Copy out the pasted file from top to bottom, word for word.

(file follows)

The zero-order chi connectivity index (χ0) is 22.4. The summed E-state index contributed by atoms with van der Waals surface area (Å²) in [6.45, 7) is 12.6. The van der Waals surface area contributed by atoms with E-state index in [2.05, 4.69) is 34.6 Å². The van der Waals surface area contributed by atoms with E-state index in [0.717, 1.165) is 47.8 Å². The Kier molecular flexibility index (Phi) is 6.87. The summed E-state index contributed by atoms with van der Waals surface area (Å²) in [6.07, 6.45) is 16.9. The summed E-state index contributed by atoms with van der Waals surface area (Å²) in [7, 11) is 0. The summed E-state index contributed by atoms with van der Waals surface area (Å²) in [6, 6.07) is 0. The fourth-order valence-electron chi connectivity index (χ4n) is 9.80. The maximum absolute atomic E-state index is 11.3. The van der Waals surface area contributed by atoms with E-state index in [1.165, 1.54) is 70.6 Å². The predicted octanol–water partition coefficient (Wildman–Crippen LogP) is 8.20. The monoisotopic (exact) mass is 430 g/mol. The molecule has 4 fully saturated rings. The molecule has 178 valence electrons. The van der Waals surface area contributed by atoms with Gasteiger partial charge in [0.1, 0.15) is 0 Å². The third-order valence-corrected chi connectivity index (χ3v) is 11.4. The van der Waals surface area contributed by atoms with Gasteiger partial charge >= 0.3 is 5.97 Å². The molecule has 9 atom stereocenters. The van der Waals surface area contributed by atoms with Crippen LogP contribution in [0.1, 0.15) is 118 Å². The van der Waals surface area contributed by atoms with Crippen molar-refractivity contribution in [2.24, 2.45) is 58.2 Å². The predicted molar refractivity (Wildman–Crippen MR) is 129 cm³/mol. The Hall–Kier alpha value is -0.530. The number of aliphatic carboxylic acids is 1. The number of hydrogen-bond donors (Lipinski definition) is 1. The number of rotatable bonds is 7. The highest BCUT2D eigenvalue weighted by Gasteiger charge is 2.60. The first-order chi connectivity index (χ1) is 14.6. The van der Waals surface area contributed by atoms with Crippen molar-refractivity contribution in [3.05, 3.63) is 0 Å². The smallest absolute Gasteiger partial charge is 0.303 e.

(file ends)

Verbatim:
The zero-order chi connectivity index (χ0) is 22.4. The summed E-state index contributed by atoms with van der Waals surface area (Å²) in [6.45, 7) is 12.6. The van der Waals surface area contributed by atoms with E-state index in [2.05, 4.69) is 34.6 Å². The van der Waals surface area contributed by atoms with E-state index in [0.717, 1.165) is 47.8 Å². The Kier molecular flexibility index (Phi) is 6.87. The summed E-state index contributed by atoms with van der Waals surface area (Å²) in [6.07, 6.45) is 16.9. The summed E-state index contributed by atoms with van der Waals surface area (Å²) in [7, 11) is 0. The summed E-state index contributed by atoms with van der Waals surface area (Å²) in [6, 6.07) is 0. The fourth-order valence-electron chi connectivity index (χ4n) is 9.80. The maximum absolute atomic E-state index is 11.3. The van der Waals surface area contributed by atoms with E-state index in [1.165, 1.54) is 70.6 Å². The predicted octanol–water partition coefficient (Wildman–Crippen LogP) is 8.20. The monoisotopic (exact) mass is 430 g/mol. The molecule has 4 fully saturated rings. The molecule has 178 valence electrons. The van der Waals surface area contributed by atoms with Gasteiger partial charge in [0.1, 0.15) is 0 Å². The third-order valence-corrected chi connectivity index (χ3v) is 11.4. The van der Waals surface area contributed by atoms with Gasteiger partial charge >= 0.3 is 5.97 Å². The molecule has 9 atom stereocenters. The van der Waals surface area contributed by atoms with Crippen LogP contribution in [0.1, 0.15) is 118 Å². The van der Waals surface area contributed by atoms with Crippen molar-refractivity contribution in [2.24, 2.45) is 58.2 Å². The predicted molar refractivity (Wildman–Crippen MR) is 129 cm³/mol. The Hall–Kier alpha value is -0.530. The number of aliphatic carboxylic acids is 1. The number of hydrogen-bond donors (Lipinski definition) is 1. The number of rotatable bonds is 7. The highest BCUT2D eigenvalue weighted by Gasteiger charge is 2.60. The first-order chi connectivity index (χ1) is 14.6. The van der Waals surface area contributed by atoms with Crippen molar-refractivity contribution in [3.05, 3.63) is 0 Å². The smallest absolute Gasteiger partial charge is 0.303 e.